One of the topics in this week’s Parsha is about judges and how the court system of Am Yisrael should be should be run. In the world there are many different countries with many different types of courts aside from the Jewish courts. What is the difference between all of these courts? We can demonstrate the difference through a parable.  There was a house call made by a doctor to a home that had a sick person living in it. After the doctor examined the patient the doctor told the sick person’s family to feed him whatever he wants. The doctor then proceeded to a second house call. Much different from the first case, after examining the second patient he told the family to be careful what they feed him. The doctor was then asked, “Why did you tell the first patient’s family that it was fine for him to eat anything, but for the second patient he told the family that he could not eat much?” The doctor replied by saying that the first patient was very sick and probably would not live for much longer so they should give him whatever he wants to make him feel better but the second patient has a very good chance of living as long as he watches what he eats.
This can be related to the differences between the Jewish courts and the secular courts. Yechezkel 20:25 says, “Wherefore I gave them also statues that were not good; and judgments whereby they should not live. “ However, in relation to the Jewish courts it says in Vayikra (18:5), “You shall therefore keep my statues and judgments which if a man does he shall live in them.” The Pasuk in Yechezkel can relate to the case of the first patient where he may be given everything but does not have the greatest chance to live, whereas the Pasuk in Vayikra can be related to the second patient.  We may have a different way of doing things such as courts but this is what Hashem gives us to help us live our life to the fullest.

Simple Mitzvot
by Ben Katz

In Parshat Mishpatim, we learn about the punishment of a thief.  If somebody steals a sheep or a ox and sells it, he must pay back the value of the animal four times if a ox and five times if a sheep.
Rashi asks a famous question.  Why would the ox cost extra to pay back?  What is the difference between that and a ox?  He answers that when somebody steals a ox, he leads it away, but if he steals a sheep, he must carry it away, a very embarrassing position for him.  Because of this embarrassment factor, the sheep thief must pay less.  This just shows how important a person’s emotions are to Hashem that He would be willing to change actual payment on account of it.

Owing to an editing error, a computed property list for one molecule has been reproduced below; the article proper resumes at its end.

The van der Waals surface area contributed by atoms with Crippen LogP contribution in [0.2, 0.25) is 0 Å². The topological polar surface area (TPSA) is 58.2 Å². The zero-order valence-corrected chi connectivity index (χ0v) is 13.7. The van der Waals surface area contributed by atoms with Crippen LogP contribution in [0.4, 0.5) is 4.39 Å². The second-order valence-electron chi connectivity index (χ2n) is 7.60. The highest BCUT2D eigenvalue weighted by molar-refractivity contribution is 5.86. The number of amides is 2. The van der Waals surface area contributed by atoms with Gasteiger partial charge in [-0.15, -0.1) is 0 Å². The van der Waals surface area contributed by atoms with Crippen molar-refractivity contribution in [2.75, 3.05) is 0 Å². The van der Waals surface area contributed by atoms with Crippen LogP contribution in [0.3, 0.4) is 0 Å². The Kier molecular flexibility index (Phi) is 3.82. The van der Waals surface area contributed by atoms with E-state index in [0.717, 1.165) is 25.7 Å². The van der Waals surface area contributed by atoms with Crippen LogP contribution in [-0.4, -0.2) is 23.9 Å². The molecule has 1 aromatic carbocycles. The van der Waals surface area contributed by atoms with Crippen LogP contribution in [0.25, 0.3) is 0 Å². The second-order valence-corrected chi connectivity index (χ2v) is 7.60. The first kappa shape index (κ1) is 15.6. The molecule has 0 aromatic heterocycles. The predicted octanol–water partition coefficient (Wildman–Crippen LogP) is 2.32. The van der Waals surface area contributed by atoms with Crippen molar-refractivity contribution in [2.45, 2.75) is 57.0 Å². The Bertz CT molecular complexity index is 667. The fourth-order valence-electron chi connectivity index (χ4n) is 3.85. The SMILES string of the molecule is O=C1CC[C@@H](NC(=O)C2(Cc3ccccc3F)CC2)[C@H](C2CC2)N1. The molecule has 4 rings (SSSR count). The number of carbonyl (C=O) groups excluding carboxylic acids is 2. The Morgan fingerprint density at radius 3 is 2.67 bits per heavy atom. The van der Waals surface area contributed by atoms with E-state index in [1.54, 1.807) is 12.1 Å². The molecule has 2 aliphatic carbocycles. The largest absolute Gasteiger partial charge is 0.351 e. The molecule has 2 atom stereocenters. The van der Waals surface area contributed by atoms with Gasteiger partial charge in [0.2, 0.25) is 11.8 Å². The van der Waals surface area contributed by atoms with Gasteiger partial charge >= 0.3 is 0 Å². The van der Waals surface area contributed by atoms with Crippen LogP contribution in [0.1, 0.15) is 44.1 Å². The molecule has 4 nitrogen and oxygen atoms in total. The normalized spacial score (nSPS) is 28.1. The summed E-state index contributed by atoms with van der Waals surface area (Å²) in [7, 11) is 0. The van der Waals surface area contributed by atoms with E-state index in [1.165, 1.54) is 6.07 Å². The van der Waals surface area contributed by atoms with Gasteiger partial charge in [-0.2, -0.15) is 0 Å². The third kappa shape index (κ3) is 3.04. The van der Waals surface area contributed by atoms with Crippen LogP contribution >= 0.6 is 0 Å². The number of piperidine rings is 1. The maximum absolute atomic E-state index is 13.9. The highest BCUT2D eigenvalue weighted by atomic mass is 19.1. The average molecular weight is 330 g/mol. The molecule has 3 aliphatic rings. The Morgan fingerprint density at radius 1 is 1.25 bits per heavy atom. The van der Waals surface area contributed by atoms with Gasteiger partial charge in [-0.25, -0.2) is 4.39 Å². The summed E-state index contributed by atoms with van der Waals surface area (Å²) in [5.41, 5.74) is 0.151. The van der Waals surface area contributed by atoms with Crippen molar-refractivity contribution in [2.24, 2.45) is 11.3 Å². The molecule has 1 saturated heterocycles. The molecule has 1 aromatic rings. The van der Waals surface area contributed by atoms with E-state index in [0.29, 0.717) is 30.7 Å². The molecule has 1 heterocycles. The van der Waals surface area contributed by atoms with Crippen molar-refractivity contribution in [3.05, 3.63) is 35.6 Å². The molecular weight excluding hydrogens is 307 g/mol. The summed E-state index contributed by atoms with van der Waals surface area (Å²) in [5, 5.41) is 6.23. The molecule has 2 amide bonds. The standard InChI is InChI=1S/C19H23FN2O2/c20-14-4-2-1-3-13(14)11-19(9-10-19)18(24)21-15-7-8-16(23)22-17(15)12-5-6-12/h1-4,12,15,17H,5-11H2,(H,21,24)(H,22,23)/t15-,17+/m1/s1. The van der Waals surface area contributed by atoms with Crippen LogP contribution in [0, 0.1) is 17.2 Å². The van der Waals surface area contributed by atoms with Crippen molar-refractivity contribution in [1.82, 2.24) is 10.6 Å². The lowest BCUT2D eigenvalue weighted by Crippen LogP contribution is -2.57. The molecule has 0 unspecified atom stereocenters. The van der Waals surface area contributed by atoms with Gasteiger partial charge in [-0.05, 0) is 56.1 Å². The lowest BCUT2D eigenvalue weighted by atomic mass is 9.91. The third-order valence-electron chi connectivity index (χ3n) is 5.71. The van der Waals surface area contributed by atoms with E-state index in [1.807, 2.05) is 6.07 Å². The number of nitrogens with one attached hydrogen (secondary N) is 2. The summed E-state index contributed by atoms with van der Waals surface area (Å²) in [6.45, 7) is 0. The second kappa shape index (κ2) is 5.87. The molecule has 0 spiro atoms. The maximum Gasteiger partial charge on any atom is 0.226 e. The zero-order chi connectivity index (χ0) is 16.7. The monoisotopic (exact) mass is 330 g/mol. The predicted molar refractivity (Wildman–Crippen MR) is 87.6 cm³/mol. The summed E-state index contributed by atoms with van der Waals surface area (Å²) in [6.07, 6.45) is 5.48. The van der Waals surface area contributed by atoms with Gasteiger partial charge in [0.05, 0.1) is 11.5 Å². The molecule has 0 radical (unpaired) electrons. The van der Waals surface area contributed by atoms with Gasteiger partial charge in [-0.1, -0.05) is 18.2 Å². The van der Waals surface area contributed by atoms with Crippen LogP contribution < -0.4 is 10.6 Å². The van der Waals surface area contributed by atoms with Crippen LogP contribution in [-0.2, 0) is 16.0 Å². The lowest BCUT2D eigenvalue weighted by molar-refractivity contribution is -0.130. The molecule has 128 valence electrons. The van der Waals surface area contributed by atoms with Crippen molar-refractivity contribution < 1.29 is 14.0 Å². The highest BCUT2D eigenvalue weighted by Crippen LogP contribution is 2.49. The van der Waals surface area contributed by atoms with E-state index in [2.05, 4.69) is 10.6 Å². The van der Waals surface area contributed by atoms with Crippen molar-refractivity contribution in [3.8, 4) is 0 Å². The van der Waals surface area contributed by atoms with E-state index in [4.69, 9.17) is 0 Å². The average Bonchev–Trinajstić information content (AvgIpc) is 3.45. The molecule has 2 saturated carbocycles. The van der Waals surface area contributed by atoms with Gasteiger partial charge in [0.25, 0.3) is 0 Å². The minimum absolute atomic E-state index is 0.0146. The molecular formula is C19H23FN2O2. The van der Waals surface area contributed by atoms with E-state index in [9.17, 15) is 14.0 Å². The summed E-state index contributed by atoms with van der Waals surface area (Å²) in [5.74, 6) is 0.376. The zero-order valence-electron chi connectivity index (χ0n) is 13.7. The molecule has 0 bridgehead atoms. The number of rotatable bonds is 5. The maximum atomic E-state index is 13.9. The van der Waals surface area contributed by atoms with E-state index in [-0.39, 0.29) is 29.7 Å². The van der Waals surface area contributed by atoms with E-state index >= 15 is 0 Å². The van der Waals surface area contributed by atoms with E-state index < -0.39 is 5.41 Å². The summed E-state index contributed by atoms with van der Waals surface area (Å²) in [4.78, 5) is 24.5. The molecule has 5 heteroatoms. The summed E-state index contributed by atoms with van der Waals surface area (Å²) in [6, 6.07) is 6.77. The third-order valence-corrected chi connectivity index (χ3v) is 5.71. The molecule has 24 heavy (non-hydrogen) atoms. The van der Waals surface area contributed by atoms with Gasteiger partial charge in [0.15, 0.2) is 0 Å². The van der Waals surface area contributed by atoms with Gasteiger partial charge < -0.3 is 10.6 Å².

However, there is one last question that lingers.  What is so special about a sheep and a cow?  Why are they the only two animals that require such a heavy fine?  R’ Shimon Ben Gamliel answers that not only are feelings important to Hashem but so is hard, honest work.  When somebody steals an ox or a sheep, he steals someone’s livelihood.  For this reason, Hashem punishes someone so harshly for such a theft.
Such a simple Mitzvah can teach an important lesson.  Two traits that Hashem values very much are hard honest work and basic respect.

Equal Rights
by Avi Wollman

At the very beginning of this week’s Parsha, the Torah says, “And these are the laws you shall place before them…” (21:1). The word “And” in this Pasuk comes to teach us, as Rashi says, that these laws were also given at Sinai. However, a question can be asked; why are these laws in different Parsha? What is the reason for this separation? In addition, why does the Torah begin discussing the Halachot of slaves right after the incident at Har Sinai? In fact, Bnei Yisrael will not have slaves for another fourteen years, when they settle in Eretz Yisrael. Why does the Torah not begin the section of laws with something more applicable at the time?
There are two parts, Rav Zweig answers, to our connection with Hashem. The first part is accepting the Mitzvot, and the second part is our responsibility for our fellow Jews. Currently, we are dealing with the latter half. It is our responsibility to care for our fellow Jews and to help them for that reason and not just because it is a law. Thereby, we fulfill our communal justice system in such a way. The slave, on the other hand, has failed to do this. He has stolen money from his fellow Jew and put himself up for slavery. He has betrayed both of his connections with Hashem. Yet, the Torah tells us, we must include him into society despite this, and therefore, these commandments are put first. We learn from this that no matter how bad someone may be, it is our responsibility to treat him with dignity and welcome him into society as our fellow Jew.

Food For Thought
by Jerry M. Karp

1) Why does the Torah have to make such a horrible threat (“Your wives will be widows and your children will be orphans” – 22:23) in order to convince Bnei Yisrael not to oppress widows and orphans?
2) The Torah includes the same Pasuk twice in Sefer Shemot – 23:19 and 34:26.  Each includes the commandment of not eating milk and meat together.  What does this commandment have in common with its context, and, assuming it is correct in context, why must it be repeated?